it doesn't come out of the air magically by gifted individuals? how did the first book get written then i wonder?

    or is it the books that magically materialize out of thin air?

    you said one cannot be surpassed if they have begun earlier, and this is both untrue creatively and otherwise since different people learn at different rates. i've surpassed many people at many things which i have begun much later than others. probably including yourself. and it is not because i have practiced more hours. people are different. they learn at different rates. this counts for physical ability as well. muscles adapt at different rates, and the mind is responsible for controlling the muscles which also picks up technique more or less quickly.

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    Quote Originally Posted by fingerpikingood View Post
    you can learn grammar and spelling and even learn a little about what makes stories good or read lots of good stories, but this won't make you a great writer.
    creativity, what you want to say, the art part about it, is not found in a book.
    it is not just some recipe you could follow. music theory can be found in any music theory book. it has a limit. one can learn it all. but having learned it all won't make you the best songrwiter, nor the best improviser.
    there is creativity in there, there is the touch of the artist. you can surpass another. it is not just something linear where you just learn all there is to know and he who learns the most is best.
    it is not math. even math you could learn it all but that won't make you good creatively with math. you won't necessarily find new definitions.
    creativity is something intagible, no theory will make the decisions for you. no theory will tell you what to play. it cannot this is what a computer would do. you can program a computer with all music theory, a computer can play any tempo perfectly, any articulation perfectly. anything you program into it it can perform. all knowledge of theory it can replicate. you can put it all in there.
    but a computer cannot currently perform as an artist can. not yet. perhaps someday, but when that day comes you will be able to have a conversation with it and not realize it is a computer, it will have artificial intelligence, and it will be self aware.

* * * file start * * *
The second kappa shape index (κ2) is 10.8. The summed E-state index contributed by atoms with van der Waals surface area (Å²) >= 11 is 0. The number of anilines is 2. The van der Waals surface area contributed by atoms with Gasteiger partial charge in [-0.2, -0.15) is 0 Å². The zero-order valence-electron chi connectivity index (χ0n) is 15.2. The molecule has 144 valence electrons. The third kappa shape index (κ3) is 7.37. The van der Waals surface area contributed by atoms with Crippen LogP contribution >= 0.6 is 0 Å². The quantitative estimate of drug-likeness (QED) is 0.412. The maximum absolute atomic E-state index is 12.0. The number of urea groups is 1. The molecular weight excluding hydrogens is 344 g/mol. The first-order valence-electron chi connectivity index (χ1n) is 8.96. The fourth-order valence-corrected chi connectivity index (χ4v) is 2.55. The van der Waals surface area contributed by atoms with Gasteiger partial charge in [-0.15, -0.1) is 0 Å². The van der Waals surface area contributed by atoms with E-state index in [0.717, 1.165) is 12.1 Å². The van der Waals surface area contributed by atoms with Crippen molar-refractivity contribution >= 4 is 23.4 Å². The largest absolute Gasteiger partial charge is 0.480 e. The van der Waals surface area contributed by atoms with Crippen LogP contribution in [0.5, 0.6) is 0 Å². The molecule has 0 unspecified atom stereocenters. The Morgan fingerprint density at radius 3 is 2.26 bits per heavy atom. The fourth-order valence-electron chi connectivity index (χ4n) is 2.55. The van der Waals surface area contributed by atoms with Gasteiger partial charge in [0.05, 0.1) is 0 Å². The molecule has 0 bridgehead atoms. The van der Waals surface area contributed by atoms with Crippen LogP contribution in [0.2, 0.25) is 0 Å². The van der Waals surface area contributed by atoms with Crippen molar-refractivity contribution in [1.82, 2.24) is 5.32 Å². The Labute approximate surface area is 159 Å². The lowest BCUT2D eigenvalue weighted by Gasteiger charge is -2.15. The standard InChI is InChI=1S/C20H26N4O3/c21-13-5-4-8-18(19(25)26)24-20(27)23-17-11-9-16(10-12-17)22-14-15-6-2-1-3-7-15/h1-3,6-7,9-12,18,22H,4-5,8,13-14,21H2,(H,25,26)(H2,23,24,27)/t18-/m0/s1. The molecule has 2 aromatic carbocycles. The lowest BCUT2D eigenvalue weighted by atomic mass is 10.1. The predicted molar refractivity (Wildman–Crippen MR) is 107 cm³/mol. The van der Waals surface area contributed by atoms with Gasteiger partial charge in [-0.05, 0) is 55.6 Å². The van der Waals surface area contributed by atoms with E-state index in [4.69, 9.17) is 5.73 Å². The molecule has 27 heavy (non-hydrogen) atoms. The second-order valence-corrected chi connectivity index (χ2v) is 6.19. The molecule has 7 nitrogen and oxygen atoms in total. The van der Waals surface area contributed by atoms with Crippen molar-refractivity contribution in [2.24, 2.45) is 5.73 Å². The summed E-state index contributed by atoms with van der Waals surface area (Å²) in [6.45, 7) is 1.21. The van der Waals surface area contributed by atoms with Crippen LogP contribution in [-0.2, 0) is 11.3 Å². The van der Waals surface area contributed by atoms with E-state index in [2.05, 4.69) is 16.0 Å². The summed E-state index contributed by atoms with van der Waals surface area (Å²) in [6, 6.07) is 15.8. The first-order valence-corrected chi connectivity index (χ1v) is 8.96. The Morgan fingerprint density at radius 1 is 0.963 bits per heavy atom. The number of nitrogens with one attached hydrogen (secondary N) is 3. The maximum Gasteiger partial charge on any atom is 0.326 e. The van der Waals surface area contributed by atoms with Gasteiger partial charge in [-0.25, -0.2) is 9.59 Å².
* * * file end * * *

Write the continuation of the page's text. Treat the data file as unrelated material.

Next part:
probably you won't believe me when i say that and think i'm full of it, but it would be extremely long to explain my position for that.
    No, no worries about believing you or thinking your full of it lol ... but you are writing as if you think people who decide to understand music theory and who decide to perfect formal playing techniques (& perhaps informal ones too), are somehow barred from being just as "innately" artistic and creative as those who don't bother with the formal studies.

    Why do you think the two things are mutually exclusive?

    It might be the case that too much concentration only on formal theory and strict formal playing techniques, would divert your thinking from the more artistic goals of music ... and that might be counterproductive in terms of artistry (though that's very subjective anyway). But even in an extreme & hypothetical case like that, I can't imagine such a person could go through life dedicated to practicing and playing music, and yet never listening to and enjoying the sound of their favourite songs ... that person would still be completely aware of why they liked the sound of music in artistic terms.

    So I don't see any reason why those who choose to study music formally, should be somehow innately less creative or artistic. Perhaps even the opposite ...

    ... perhaps aspiring musicians who are especially creative/artistic, may often decide to learn as much as they can about the theory which helps to describe how music works, and to practice & perfect as best they can the playing techniques which enable them to be as expressive as possible in producing each note ... perhaps many creative musicians will choose that formal route precisely because they believe those skills will open new opportunities to express their art.

    I don't think ideas of being a creative artist are incompatible with seriously studying the subject and practicing in a dedicated way to perfect it's practical skills.

    Ian.

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    Quote Originally Posted by fingerpikingood View Post
    it doesn't come out of the air magically by gifted individuals? how did the first book get written then i wonder?
    People have always made music, they didn't have to be "gifted".
    You're right to imply that the "book" (theory etc) comes later, often much later.
    We all learn music by copying others. I doesn't spring fully formed from our brains, any more than language does. (There's an argument about whether we are all "hard-wired" for music as we are for speech, but that's beyond the scope of this thread.)
    How do we learn music? We have teachers, sure, but we also listen to records and read books. The books (and records) are a way of preserving ideas about music, making it easier to learn. We pick stuff up. We copy. That's how we find what we like, how we compile our "original" vision.
    The sooner anyone begins doing that, the quicker they will absorb it all, and the better they will be (technically at least) at a given later age.
    (I know the word "better" is contentious in art, but I'm simply talking about facility with techniques and understanding of the ground rules.)
    Quote Originally Posted by splatt View Post
    you said one cannot be surpassed if they have begun earlier,
    I don't think I used the word "cannot". (I said those who start younger will "probably" always be ahead, not definitely.)
    I think it's obvious it would be more difficult to overtake someone who started younger than you, but equally obviously it's not impossible if one works hard enough.
    Quote Originally Posted by splatt View Post